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FlossiePotts

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About FlossiePotts

  • Rank
    New Villager
  • Birthday 11/17/1947

A Few Things About Me

  • Real name
    Jenny Peters
  • Ravelry ID
  • Location
    Australia
  • Occupation
    Retired
  • Favorite projects
    Baby things
  • Crocheting since...
    1955

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  1. I do have to say, that on a facebook page that I belong to................I have seen some really badly written patterns, because of people asking for help. Like 'sc 6. 2sc,. (45)sts'. That is the whole instructions of the row. I worked out that it meant '*sc in each of the next 6 sts, 2sc in next stitch* repeat from * to * all across.(45sts).
  2. I don't use a larger hook, I consciously make the chain loose by pulling the loop out before I make the next one. I do crochet loosely anyway.
  3. You could give it a go. It only costs 20 cents to list, but, you have to have many items in your store and have very good photos to present your work in an eye catching manner. Good luck!
  4. It could mean, put the legs together and do 6sc through both legs which would be the inside of the legs, I imagine then that you would keep going in rounds, through one thickness around the first leg, across and around the other leg and then keep going to make full rounds for the body.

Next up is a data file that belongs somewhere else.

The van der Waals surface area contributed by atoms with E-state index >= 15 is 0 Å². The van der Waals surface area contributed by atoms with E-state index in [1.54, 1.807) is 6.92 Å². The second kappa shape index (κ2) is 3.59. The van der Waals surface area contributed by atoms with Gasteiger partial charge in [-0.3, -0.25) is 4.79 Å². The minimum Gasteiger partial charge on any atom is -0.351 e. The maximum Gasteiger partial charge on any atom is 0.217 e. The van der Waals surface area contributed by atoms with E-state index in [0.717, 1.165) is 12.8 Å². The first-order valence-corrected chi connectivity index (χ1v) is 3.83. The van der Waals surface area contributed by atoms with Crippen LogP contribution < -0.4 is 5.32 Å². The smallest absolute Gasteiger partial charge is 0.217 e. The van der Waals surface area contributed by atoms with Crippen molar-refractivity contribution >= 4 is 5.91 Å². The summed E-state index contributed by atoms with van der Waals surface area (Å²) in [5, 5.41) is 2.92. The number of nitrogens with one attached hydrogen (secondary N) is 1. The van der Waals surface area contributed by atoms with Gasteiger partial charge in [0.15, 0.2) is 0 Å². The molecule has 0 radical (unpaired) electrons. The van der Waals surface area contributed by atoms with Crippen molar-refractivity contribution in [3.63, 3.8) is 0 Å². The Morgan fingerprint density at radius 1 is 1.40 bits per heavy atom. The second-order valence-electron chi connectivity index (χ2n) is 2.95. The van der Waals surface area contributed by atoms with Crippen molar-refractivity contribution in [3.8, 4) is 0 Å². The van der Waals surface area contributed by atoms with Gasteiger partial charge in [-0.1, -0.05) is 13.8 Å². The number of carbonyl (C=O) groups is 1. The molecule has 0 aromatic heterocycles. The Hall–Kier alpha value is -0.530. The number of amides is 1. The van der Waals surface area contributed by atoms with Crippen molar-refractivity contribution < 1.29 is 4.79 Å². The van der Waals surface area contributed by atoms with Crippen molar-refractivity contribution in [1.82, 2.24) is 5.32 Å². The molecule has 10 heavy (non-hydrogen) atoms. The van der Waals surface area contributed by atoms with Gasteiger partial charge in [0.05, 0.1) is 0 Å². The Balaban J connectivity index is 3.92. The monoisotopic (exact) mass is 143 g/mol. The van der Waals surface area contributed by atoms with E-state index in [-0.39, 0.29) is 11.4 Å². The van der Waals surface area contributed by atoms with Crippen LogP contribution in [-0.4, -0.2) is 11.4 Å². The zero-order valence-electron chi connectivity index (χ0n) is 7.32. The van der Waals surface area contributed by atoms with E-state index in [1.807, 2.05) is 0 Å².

5. I wouldn't use velcro, it will stick to the yarn and damage it. I made a jacket for my daughter's dog and only because I had some scraps, of fleece, used it to reinforce the inside seam for the snaps. Fleece doesn't unravel, so I didn't even finish the edges. Granny's idea of grosgrain is good or even just woven tape (not bias binding)
  6. We still use wool, for everything that is not really obviously cotton.
  7. If it is the beginning of a white row, you don't seem to have made a turning chain. I would think that you would have to do a three block of dcs (two with the turning chain) right at the beginning of the row.
  8. Oh no Julie, stick at it. Undo it back to where you had the rectangle,You keep going on the one side with short rows (I think that you have made a bit of a mistake somewhere there and have worked right across, instead of only working short rows back and forth) on one side of it and do the the armhole and the front edge on the other side of the armhole, then finish off and join in to the other edge (where it tells you) of the rectangle and do the other armhole and front edge and then you should have something that does look like a halter, but that is because you have to join in again to finish off the back and sew it together at the shoulders. You start the back three spaces from the back of the armhole to leave room for the underarm. So, you should have a rectangle with two pointy bits on each end, then you go three spaces past where the pointy bit start, join in and go back and forth from there (leaving the same spaces on the other end) and work 15 rows so that it gets up to where the pointy bits end. Sew it together at the top. I must say though, it would probably be better for you to try a few modern patterns. Vintage patterns are harder for everyone. The old patterns always assume a lot of prior knowledge and experience.